|Short Name:||William T. Matson|
|Full Name:||Matson, William Tidd, 1833-1899|
Matson, William Tidd, was born at West Hackney, London, Oct. 17, 1833. He was educated first under the Rev. J. M. Gould, and then at St. John’s College, Cambridge. Subsequently he studied under Professor Nesbitt, at the Agricultural and Chemical College, Kennington. In 1853 he underwent a great spiritual change. Leaving the Church of England, he first joined the Methodist New Connexion body, and then the Congregationalists. After the usual theological training, he entered the ministry, and held several pastorates, including Havant, Hants; Gosport; Highbury; Portsmouth, and others. His poetical works include:—
(1) A Summer Evening Reverie, and Other Poems, 1857; (2) Poems, 1858; (3) Pleasures of the Sanctuary, 1865; (4) The Inner Life, 1866; (5) Sacred Lyrics, 1870; (6) Three Supplemental Hymns, &c, 1872; (7) The World Redeemed, 1881, &c.
Several of Matson’s hymns have been given in Allon’s Supplemental Hymns; Horder’s Congregational Hymns; The Baptist Hymnal; Dale’s English Hymn Book.; Barrett’s Congregational Church Hymnal, 1887, and others. The best known are:—
1. Father, of all, Whose wondrous power. Prayer to the Holy Trinity.
2. Glory, glory to God in the highest. Christmas.
3. God is in His temple. Divine Worship.
4. I’m but a little child. A Child’s Prayer.
5. In whom shall I find comfort? God, the Source of Comfort.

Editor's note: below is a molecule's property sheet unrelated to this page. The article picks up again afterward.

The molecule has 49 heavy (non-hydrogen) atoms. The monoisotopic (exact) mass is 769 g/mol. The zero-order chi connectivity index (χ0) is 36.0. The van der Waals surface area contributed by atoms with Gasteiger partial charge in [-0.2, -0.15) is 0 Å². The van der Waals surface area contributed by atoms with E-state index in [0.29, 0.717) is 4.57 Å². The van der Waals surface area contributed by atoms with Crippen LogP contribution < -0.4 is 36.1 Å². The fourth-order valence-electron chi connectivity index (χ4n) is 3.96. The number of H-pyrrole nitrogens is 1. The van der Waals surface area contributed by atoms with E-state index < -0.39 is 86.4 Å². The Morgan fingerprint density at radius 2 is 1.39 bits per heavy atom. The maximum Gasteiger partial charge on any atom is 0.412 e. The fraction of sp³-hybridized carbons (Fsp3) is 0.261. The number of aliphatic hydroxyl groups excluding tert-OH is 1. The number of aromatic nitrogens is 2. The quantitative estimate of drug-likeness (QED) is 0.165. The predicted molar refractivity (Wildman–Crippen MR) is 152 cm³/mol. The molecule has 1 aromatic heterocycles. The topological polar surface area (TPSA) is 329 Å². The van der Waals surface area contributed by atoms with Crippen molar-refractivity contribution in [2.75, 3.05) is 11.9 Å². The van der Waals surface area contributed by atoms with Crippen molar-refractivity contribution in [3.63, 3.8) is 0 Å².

6. Lord, I was blind, I could not see. Christ, the Life of Men.
7. O blessed Life, the heart at rest. Christ the Life of Men.
8. Teach me, O Lord, Thy holy way. Divine Guidance desired.
Mr Matson’s hymns show a considerable mastery of the forms of hymnic expression, but are somewhat lacking in lyric energy. Those written for use with German chorales are excellent efforts, and rank with his best work. Taken as a whole his hymns are far above the average, and deserve wide acknowledgment. [Rev. W. Garrett Horder]
–John Julian, Dictionary of Hymnology (1907)
Matson, W. T, p. 719, ii. His “Glory to God in the highest, Shall be our song to-day” (Christmas) is in the Scottish Hymnal, 1884.
–John Julian, Dictionary of Hymnology, Appendix, Part II (1907)
Matson, W. T. , p. 719, ii. He died in 1899. The hymn, “Glory to God in the highest, shall be our song to-day,” p. 1591, i., is given to Mr. Matson in error. It is found in W. B. Bradbury’s Golden Censer, 1864, p. 116, without authorship, and again in P. Phillips’s Singing Pilgrim, 1866, p. 79, as by Mrs. E. H. Gates. [Rev. James Mearns, M.A.]
–John Julian, Dictionary of Hymnology, New Supplement (1907)